September 28, 2020. The Philadelphia-based period instrument ensemble Night Music was formed to play classical works from the post-Baroque era. The ensemble's co-directors Steven Zohn and Heather Miller Lardin spoke with WRTI's Susan Lewis on Zoom about the fun of making their engaging debut album, Music for a Viennese Salon, and giving it context with an imaginative piece of historical fiction.
J.S. Bach’s St. Matthew Passion is a monumental oratorio that fell into obscurity for decades after Bach's death in 1750. Composer Felix Mendelssohn's production of the work in 1829 helped spark the modern Bach revival. Susan Lewis considers Bach’s life and work.
Temple University Music Professor Steven Zohn speaks with Susan Lewis about Bach’s life.
George Frideric Handel was born in Germany in 1685, and moved to Britain as a young man. He spent his most productive years there, and became a naturalized British subject in his early 40s. His now-famous Water Music suites,commissioned for King George I for a ceremonial boat ride on the River Thames in London, were first performed during the summer of 1717.
Mozart mentioned in a letter to his father that he wanted to write a mass for his new wife Constanze, who was a soprano. “But there was no commission,” says Temple University music history professor Steven Zohn. “It’s not usual for him to write something on spec or just because he wanted to write something that showed the love for his wife.”
J.S. Bach’s unconventional Christmas Oratorio (Weihnachts-Oratorium), composed in 1733 and 1734, is less known than his other major works, and it showcases the composer's innovation and resourcefulness. WRTI's Susan Lewis reports.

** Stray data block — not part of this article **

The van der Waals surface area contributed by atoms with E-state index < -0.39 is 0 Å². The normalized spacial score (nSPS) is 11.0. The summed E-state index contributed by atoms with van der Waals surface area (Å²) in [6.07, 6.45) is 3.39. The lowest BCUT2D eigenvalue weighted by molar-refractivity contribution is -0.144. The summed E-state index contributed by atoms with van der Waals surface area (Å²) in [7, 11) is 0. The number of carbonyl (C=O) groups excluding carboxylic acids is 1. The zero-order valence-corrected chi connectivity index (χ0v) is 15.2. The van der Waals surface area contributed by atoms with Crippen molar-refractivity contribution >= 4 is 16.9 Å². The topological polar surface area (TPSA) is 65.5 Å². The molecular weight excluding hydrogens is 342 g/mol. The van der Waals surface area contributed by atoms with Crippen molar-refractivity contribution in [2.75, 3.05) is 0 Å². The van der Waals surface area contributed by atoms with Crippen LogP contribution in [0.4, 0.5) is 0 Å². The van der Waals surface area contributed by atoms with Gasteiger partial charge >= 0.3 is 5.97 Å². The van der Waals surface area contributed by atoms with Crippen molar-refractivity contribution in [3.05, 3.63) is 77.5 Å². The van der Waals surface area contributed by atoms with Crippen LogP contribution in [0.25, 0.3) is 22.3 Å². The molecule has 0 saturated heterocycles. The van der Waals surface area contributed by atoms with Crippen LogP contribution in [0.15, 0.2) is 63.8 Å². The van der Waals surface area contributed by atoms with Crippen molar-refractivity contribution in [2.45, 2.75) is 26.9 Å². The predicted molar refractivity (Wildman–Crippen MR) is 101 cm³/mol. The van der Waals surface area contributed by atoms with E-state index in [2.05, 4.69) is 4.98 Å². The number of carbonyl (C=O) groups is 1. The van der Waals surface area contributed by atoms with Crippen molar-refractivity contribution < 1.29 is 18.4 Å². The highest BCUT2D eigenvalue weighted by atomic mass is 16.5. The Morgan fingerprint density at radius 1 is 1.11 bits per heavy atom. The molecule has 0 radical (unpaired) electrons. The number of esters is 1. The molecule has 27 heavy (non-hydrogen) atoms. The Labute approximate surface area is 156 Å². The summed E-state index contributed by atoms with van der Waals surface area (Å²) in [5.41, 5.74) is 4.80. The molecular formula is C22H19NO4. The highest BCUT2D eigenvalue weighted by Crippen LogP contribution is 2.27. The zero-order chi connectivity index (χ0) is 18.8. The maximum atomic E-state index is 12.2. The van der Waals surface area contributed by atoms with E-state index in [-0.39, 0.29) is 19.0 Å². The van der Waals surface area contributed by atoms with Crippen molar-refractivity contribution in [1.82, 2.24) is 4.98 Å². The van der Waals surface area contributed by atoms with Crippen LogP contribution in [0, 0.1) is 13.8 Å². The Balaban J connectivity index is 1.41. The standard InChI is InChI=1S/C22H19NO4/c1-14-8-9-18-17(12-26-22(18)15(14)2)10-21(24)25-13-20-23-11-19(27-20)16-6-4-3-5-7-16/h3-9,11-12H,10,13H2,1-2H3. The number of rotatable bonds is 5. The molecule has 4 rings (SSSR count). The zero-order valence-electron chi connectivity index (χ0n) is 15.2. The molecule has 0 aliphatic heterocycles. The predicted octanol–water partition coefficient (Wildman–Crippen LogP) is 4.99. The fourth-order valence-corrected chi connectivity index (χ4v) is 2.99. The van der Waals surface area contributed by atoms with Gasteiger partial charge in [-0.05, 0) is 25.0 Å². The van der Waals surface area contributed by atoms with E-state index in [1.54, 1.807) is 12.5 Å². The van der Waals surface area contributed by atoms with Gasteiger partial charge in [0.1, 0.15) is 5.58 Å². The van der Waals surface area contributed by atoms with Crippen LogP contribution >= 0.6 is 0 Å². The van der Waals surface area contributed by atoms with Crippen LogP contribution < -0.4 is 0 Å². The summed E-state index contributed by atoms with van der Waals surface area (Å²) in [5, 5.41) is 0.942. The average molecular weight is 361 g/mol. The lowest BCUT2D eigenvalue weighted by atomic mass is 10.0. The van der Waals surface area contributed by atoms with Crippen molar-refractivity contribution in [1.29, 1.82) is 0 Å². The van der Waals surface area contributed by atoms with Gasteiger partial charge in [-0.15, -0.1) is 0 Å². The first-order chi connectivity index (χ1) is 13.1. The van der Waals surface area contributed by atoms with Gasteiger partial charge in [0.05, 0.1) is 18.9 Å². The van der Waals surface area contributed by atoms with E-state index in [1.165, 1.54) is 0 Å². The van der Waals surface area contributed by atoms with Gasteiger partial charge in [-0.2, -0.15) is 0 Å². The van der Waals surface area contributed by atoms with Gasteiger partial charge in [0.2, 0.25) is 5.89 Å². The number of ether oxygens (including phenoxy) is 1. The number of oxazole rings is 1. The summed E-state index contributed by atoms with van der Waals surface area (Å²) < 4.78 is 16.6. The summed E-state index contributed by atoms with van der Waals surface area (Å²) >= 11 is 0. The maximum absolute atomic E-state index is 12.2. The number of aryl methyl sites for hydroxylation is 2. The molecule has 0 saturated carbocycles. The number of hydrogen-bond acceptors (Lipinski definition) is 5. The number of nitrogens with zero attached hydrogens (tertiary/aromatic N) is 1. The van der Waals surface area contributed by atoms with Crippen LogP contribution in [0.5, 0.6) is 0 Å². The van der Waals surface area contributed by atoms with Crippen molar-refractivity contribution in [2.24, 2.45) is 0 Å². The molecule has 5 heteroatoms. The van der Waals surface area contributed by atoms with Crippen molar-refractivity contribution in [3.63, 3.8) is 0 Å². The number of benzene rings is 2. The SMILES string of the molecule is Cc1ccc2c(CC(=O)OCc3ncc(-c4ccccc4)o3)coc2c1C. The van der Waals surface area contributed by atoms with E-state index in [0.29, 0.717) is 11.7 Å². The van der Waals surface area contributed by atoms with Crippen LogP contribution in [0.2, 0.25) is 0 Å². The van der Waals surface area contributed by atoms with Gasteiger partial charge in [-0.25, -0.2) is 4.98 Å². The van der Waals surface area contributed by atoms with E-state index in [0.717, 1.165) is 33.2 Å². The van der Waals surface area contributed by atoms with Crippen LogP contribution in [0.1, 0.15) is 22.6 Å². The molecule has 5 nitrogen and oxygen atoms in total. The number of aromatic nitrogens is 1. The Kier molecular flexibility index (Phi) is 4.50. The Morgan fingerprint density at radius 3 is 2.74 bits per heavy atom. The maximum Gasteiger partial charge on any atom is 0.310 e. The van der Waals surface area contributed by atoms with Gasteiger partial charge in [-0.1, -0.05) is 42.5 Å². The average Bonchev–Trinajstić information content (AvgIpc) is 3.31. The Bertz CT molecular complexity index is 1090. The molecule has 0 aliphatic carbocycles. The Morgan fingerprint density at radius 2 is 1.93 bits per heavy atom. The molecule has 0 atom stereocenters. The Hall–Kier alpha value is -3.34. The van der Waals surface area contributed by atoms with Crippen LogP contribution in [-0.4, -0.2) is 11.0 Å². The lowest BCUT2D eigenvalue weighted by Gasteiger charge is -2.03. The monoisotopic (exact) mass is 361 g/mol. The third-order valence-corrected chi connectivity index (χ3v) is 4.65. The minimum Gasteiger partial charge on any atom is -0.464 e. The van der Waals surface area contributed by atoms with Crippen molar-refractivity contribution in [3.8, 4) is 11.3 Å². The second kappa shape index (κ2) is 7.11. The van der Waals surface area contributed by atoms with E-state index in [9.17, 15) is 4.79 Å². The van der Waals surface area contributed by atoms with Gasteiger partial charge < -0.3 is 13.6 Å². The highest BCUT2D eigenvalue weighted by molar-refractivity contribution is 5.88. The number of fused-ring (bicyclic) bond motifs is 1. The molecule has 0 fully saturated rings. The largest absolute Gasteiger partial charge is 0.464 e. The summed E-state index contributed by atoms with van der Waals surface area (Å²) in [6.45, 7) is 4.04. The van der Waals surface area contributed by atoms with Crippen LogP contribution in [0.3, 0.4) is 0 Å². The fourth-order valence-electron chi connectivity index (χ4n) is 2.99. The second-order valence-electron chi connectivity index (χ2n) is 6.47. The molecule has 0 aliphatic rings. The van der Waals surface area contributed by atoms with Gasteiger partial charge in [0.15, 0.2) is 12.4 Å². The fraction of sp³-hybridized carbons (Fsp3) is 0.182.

We hear a lot about Baroque composers J.S. Bach and George Frideric Handel, but what about Georg Philipp Telemann? He was, after all, a German composer of the same era who was even more famous than Bach in his day.
J.S. Bach’s second-surviving son, Carl Philipp Emanuel Bach (1714-1788), was a musical force in his own right. His fame, at least after the mid-1700s, overshadowed that of his now-legendary father and the musical footprint of this German genius reaches far beyond his native Weimar.
Falling off the podium or into the orchestra pit weren’t the occupational hazards befalling French Baroque composer Jean-Baptiste Lully - but his was no less risky. Temple University Professor Steven Zohn, an expert in Baroque music, recounts the conducting move that led to Lully’s death.
Today, J. S. Bach’s Brandenburg Concertos are among the most popular pieces from the Baroque era. WRTI’s Susan Lewis explores the mystery in the story of the famous concertos.
On Sunday, August 11th at 2 pm, WRTI will broadcast a recorded live concert featuring The Philadelphia Orchestra performing three of Bach’s Brandenburg Concertos, his Double Violin Concerto, and his Orchestral Suite No. 3.
Listen to Susan’s interview with Temple University Music Professor Steven Zohn about the mystery and ongoing appeal of Bach’s Brandenburg Concertos.